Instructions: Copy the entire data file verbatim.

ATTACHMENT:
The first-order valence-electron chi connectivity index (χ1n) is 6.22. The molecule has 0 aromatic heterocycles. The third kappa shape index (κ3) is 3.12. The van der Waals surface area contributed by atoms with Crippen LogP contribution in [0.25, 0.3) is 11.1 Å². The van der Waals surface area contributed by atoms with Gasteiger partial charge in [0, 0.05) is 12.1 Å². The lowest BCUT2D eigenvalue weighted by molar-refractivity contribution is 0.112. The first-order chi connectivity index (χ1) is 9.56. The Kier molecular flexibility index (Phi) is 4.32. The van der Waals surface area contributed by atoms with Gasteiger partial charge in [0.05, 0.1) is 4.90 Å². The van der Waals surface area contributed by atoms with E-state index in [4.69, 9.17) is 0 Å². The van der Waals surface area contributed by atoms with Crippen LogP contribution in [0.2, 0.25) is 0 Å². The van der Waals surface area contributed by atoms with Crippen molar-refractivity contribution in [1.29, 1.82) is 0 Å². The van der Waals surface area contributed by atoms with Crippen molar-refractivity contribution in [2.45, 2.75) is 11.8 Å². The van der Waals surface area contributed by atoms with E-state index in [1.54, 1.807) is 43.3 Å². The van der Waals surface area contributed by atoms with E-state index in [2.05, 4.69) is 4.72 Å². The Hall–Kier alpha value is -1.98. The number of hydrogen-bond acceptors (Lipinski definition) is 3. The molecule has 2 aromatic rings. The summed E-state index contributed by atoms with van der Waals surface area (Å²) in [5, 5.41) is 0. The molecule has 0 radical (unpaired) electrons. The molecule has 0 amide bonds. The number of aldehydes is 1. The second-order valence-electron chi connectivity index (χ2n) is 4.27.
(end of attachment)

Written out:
The first-order valence-electron chi connectivity index (χ1n) is 6.22. The molecule has 0 aromatic heterocycles. The third kappa shape index (κ3) is 3.12. The van der Waals surface area contributed by atoms with Crippen LogP contribution in [0.25, 0.3) is 11.1 Å². The van der Waals surface area contributed by atoms with Gasteiger partial charge in [0, 0.05) is 12.1 Å². The lowest BCUT2D eigenvalue weighted by molar-refractivity contribution is 0.112. The first-order chi connectivity index (χ1) is 9.56. The Kier molecular flexibility index (Phi) is 4.32. The van der Waals surface area contributed by atoms with Gasteiger partial charge in [0.05, 0.1) is 4.90 Å². The van der Waals surface area contributed by atoms with E-state index in [4.69, 9.17) is 0 Å². The van der Waals surface area contributed by atoms with Crippen LogP contribution in [0.2, 0.25) is 0 Å². The van der Waals surface area contributed by atoms with Crippen molar-refractivity contribution in [1.29, 1.82) is 0 Å². The van der Waals surface area contributed by atoms with Crippen molar-refractivity contribution in [2.45, 2.75) is 11.8 Å². The van der Waals surface area contributed by atoms with E-state index in [1.54, 1.807) is 43.3 Å². The van der Waals surface area contributed by atoms with E-state index in [2.05, 4.69) is 4.72 Å². The Hall–Kier alpha value is -1.98. The number of hydrogen-bond acceptors (Lipinski definition) is 3. The molecule has 2 aromatic rings. The summed E-state index contributed by atoms with van der Waals surface area (Å²) in [5, 5.41) is 0. The molecule has 0 radical (unpaired) electrons. The molecule has 0 amide bonds. The number of aldehydes is 1. The second-order valence-electron chi connectivity index (χ2n) is 4.27.